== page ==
A core principle of effective leadership is to provide purpose. Yet almost a third of Americans see their work as just a job to pay the bills, and almost 90% would be willing to take a pay cut to have more meaning in their work.
How do you feel when you wake up for work on Monday morning? Are you ready and excited to make a difference? Or do you dread getting out of bed and leaving the house? People who find meaning in their work have greater job satisfaction and well-being, and they perform better at the work they do. People who find meaning in their work are also more likely to work longer and harder, take less sick leave, and stay longer at their jobs.
Ask yourself what you’re doing to help your team feel excited to do meaningful work. Answer the following 3 questions to ensure you’re doing all you can to provide purpose for your team:
1. What “story” do you tell your team members to help them see their work as meaningful?
As a leader, you can help team members find meaning by framing tasks so each person understands how his or her work contributes to the bigger picture. For example, working the night patrol can be a tedious task for even the most motivated person. But there’s a big difference between “doing it because someone has to” vs. “people can sleep safe tonight because I’m on patrol.” The strategy of providing the story behind tasks so each person understands how his or her work contributes to the bigger picture helps to explain to your team why their work is important. Also, many people find additional meaning in belonging to a group. Your story should explain why the team’s work matters and what defines those who do the work.
- How is the world better because of the work your unit does?
- What would be the cost if you weren’t there to do it?
- What makes this group different from others?
- What are the values your group strives to live out and uphold?
2. How do you recognize your team members’ work?
Gratitude and praise are powerful leadership tools. When people feel appreciated for the work they do, they’re more likely to go above and beyond the call of duty. Effective gratitude and praise are more than just saying “thank you” or “good job.” When you recognize your team members for their work, be sure to directly point out what they did and how it contributes to the bigger picture. You can also enhance the sense of belonging in your unit by offering team members structured opportunities to praise or thank one another. Learn more by reading “How to make your praise effective.”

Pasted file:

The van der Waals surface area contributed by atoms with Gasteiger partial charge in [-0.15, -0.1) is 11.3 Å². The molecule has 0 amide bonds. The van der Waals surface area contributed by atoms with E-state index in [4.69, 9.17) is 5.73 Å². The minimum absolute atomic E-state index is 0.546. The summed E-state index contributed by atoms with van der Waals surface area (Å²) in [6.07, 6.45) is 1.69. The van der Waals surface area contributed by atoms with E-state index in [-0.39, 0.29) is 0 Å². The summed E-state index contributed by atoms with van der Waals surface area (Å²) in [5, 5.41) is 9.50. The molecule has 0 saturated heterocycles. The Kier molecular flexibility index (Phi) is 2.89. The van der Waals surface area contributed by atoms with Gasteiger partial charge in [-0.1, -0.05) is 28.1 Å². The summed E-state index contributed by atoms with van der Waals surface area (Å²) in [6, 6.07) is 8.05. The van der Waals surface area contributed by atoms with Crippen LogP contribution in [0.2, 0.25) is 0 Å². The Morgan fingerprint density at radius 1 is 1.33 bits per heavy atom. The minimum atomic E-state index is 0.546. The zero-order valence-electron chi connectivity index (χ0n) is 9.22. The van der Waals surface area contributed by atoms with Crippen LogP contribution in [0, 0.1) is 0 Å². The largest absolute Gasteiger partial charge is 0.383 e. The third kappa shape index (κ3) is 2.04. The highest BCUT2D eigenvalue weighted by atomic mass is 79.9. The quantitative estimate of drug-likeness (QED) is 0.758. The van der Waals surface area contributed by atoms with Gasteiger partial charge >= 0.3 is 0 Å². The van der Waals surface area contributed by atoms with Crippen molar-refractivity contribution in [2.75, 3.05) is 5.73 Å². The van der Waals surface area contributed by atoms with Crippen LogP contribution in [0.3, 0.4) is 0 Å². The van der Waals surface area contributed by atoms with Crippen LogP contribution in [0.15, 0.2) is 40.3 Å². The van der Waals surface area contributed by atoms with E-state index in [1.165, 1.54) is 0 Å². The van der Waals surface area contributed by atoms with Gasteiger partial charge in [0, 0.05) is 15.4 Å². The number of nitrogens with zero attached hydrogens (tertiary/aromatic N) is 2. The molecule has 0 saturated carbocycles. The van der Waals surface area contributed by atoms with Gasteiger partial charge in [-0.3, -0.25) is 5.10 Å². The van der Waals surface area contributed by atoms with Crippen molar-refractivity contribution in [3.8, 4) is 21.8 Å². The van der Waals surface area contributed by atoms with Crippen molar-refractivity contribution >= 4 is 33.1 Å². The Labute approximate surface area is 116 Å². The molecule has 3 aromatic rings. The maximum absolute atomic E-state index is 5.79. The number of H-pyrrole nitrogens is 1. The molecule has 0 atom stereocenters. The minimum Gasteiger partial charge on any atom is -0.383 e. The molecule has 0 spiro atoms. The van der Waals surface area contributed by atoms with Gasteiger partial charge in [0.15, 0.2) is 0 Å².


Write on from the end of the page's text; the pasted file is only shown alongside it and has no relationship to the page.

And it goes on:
3. How are you empowering each individual’s strengths and values?
Each branch of the Armed Forces has its own set of core values, such as the Coast Guard’s “Honor, Respect, and Devotion to Duty,” that help form a group’s identity and provide meaning to the work. Each individual also has personal strengths and values that, when lived out, create meaning. For example, some team members might it find it meaningful to help people by using creative problem-solving or personal interactions, while others might find purpose through connecting their work to their faith. You can use strength surveys to help team members identify their core strengths and values. Try to help each of your team members craft their work so they can live out these strengths and values.
Helping those you lead to see the higher purpose in the work they do on a daily basis is hard work and requires discipline as a leader, but it will enhance the performance of your team.
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Rosso, B. D., Dekas, K. H., & Wrzesniewski, A. (2010). On the meaning of work: A theoretical integration and review. Research in Organizational Behavior, 30, 91–127. doi:10.1016/j.riob.2010.09.001
Wrzesniewski, A., LoBuglio, N., Dutton, J. E., & Berg, J. M. (2013). Job crafting and cultivating positive meaning and identity in work. In Advances in Positive Organizational Psychology (pp. 281–302). Bingley, West Yorkshire, England: Emerald Group Publishing Limited.
Wrzesniewski, A., Schwartz, B., Cong, X., Kane, M., Omar, A., & Kolditz, T. (2014). Multiple types of motives don't multiply the motivation of West Point cadets. Proceedings of the National Academy of Sciences, 111(30), 10990–10995. doi:10.1073/pnas.1405298111